Aside from making sure that your blog post has captured your â€œvoice,â€ a tone that is unique to you, there are several other benefits to stretching out those vocal cords to read blogs that you write. Before I ask you to read your last three blog posts aloud, allow me to present several other benefits to reading out loud. Read More
You are part of your brand. Your blog is part of your brand. Put them together, and guess what, you have your brand.
I realize that most bloggers don’t want to hear that. If you’re the typical writer personality type you’d much rather blast some tunes and craft a 1,000-word post than worry about “selling” a brand. But every time you hit publish, like it or not, you are representing your brand. One key to establishing your brand as an authority on a subject, which is something that all niche bloggers should be looking to do, is to be consistent. I’m talking about a constant tone, a constant name, a constant logo, and so on.
Here are a few ways to keep your brand on track. Read More
I’m proud of myself. I went the entire three-day weekend without blogging. But I did spend some time doing what I normally avoid, and that’s reading other people’s blogs. Without pointing fingers, there were several consistencies that I came across that really got under my skin. Here are my top five. You are invited to share you “Blogging Don’ts” in the comments section below. Read More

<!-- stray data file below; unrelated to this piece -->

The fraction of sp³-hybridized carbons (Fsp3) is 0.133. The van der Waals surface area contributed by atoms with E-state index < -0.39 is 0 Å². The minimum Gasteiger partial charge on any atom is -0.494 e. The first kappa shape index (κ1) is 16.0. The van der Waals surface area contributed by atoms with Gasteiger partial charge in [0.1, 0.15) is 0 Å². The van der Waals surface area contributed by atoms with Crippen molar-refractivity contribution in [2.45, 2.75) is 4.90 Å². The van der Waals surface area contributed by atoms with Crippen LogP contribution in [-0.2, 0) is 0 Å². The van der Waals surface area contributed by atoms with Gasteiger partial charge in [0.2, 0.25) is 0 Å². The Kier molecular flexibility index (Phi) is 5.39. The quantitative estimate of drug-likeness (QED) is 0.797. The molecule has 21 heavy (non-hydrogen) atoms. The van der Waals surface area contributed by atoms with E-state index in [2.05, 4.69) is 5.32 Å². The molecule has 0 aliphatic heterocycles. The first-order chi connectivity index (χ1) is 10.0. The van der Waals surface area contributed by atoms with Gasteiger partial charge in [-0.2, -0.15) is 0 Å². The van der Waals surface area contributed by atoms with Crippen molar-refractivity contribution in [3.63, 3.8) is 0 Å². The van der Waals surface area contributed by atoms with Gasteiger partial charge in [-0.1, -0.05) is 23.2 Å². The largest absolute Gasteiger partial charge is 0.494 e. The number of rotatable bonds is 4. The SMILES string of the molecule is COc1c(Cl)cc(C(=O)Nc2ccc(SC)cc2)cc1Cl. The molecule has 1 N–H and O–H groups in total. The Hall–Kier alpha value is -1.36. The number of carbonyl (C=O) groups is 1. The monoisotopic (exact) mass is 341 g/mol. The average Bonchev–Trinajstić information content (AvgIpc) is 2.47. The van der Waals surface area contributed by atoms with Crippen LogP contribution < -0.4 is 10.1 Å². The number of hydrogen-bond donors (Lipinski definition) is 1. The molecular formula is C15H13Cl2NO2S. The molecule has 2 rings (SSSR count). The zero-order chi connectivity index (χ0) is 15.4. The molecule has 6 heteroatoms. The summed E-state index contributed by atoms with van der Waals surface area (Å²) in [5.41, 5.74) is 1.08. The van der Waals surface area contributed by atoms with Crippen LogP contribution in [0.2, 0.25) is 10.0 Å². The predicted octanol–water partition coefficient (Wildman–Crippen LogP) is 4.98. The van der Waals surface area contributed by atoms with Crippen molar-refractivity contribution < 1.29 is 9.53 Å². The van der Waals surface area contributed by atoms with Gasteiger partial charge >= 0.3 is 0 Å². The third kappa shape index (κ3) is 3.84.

Bloggers are faced with an obstacle of “time sucks” at every turn. These are evil black holes that take away your valuable time, and leave you with nothing viable to show for your efforts. Surfing the Web, researching topics, fantasy baseball leagues, and constant interruptions are just the tip of the iceberg. Another time oft overlooked time leech can be responding to blog comments.
I know that many blog advice sites recommend that bloggers respond to all comments. After all, we already know that the vast majority of people will never leave a comment. And I agree (to a point) that most comments, short of spam, deserve to be acknowledged. But before clanking away at the keyboard, ask yourself the following… Read More
I want my blog to be like pizza. Not like the fake crap you get form those international chains, but like a large, filling, somewhat greasy slice of authentic New York pizza.
Pizza is quick and convenient.
Whether you choose to fold your slice down the middle or opt for a fork and a knife, eating pizza is easy. There’s less chewing than a steak and pizzerias are found on the corner of Everytown, USA. Just like that slice of pizza, I want my blog to be easily accessible and easy to digest. I accomplish this by keeping my posts a reasonable length (usually between 200 – 500 words), writing in a simple fashion, and making sure that my posts are appearing correctly on all of the major Web browsers and operating systems. I want it to be quick and convenient to read my blog.
Pizza is nutritious.
A basic slice of pizza can deliver goods from many of the major food groups. So not only does your tummy get full, your body is getting the nutrients it needs. Pizza is one of the few foods, that depending on the dough and toppings, can actually pull items from ALL of the major food groups. I want my blog to fill people up with knowledge without weighing them down. I understand that they’ll be visiting other blogs, but I want to provide them with everything they need in case I’m their only stop for the day. Pizza compliments a meal nicely, but it also can BE the meal. Read More